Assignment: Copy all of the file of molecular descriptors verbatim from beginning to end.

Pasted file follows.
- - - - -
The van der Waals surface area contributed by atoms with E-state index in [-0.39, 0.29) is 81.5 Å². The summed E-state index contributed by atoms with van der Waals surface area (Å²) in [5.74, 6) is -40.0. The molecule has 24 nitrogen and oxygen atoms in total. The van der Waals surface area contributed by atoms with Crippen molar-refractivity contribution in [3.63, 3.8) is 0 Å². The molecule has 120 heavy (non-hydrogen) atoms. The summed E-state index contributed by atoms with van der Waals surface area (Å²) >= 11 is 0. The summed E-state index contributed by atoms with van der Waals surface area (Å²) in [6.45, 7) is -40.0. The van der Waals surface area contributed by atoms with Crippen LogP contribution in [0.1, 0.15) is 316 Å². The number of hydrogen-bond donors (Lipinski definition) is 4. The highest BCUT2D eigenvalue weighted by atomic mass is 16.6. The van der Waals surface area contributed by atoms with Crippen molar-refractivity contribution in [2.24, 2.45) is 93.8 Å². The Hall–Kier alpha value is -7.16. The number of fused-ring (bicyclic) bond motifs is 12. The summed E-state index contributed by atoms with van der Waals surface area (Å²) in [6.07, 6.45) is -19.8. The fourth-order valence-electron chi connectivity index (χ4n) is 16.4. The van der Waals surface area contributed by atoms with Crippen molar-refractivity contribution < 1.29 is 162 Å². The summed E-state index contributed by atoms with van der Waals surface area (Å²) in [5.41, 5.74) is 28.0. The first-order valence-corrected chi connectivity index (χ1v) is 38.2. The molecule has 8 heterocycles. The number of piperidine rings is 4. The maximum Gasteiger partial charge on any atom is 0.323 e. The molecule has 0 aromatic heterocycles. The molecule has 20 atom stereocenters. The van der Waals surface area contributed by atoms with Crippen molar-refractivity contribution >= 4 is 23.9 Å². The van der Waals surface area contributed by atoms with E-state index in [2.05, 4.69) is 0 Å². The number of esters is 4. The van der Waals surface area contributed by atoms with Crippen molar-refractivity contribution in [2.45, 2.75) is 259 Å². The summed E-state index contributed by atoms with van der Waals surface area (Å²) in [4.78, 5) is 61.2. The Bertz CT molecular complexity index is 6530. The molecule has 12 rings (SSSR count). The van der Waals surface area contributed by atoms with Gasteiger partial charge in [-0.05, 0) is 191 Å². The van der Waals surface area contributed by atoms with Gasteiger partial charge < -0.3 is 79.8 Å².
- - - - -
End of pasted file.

The van der Waals surface area contributed by atoms with E-state index in [-0.39, 0.29) is 81.5 Å². The summed E-state index contributed by atoms with van der Waals surface area (Å²) in [5.74, 6) is -40.0. The molecule has 24 nitrogen and oxygen atoms in total. The van der Waals surface area contributed by atoms with Crippen molar-refractivity contribution in [3.63, 3.8) is 0 Å². The molecule has 120 heavy (non-hydrogen) atoms. The summed E-state index contributed by atoms with van der Waals surface area (Å²) >= 11 is 0. The summed E-state index contributed by atoms with van der Waals surface area (Å²) in [6.45, 7) is -40.0. The van der Waals surface area contributed by atoms with Crippen LogP contribution in [0.1, 0.15) is 316 Å². The number of hydrogen-bond donors (Lipinski definition) is 4. The highest BCUT2D eigenvalue weighted by atomic mass is 16.6. The van der Waals surface area contributed by atoms with Crippen molar-refractivity contribution in [2.24, 2.45) is 93.8 Å². The Hall–Kier alpha value is -7.16. The number of fused-ring (bicyclic) bond motifs is 12. The summed E-state index contributed by atoms with van der Waals surface area (Å²) in [6.07, 6.45) is -19.8. The fourth-order valence-electron chi connectivity index (χ4n) is 16.4. The van der Waals surface area contributed by atoms with Crippen molar-refractivity contribution < 1.29 is 162 Å². The summed E-state index contributed by atoms with van der Waals surface area (Å²) in [5.41, 5.74) is 28.0. The first-order valence-corrected chi connectivity index (χ1v) is 38.2. The molecule has 8 heterocycles. The number of piperidine rings is 4. The maximum Gasteiger partial charge on any atom is 0.323 e. The molecule has 0 aromatic heterocycles. The molecule has 20 atom stereocenters. The van der Waals surface area contributed by atoms with Crippen molar-refractivity contribution >= 4 is 23.9 Å². The van der Waals surface area contributed by atoms with E-state index in [2.05, 4.69) is 0 Å². The number of esters is 4. The van der Waals surface area contributed by atoms with Crippen molar-refractivity contribution in [2.45, 2.75) is 259 Å². The summed E-state index contributed by atoms with van der Waals surface area (Å²) in [4.78, 5) is 61.2. The Bertz CT molecular complexity index is 6530. The molecule has 12 rings (SSSR count). The van der Waals surface area contributed by atoms with Gasteiger partial charge in [-0.05, 0) is 191 Å². The van der Waals surface area contributed by atoms with Gasteiger partial charge < -0.3 is 79.8 Å².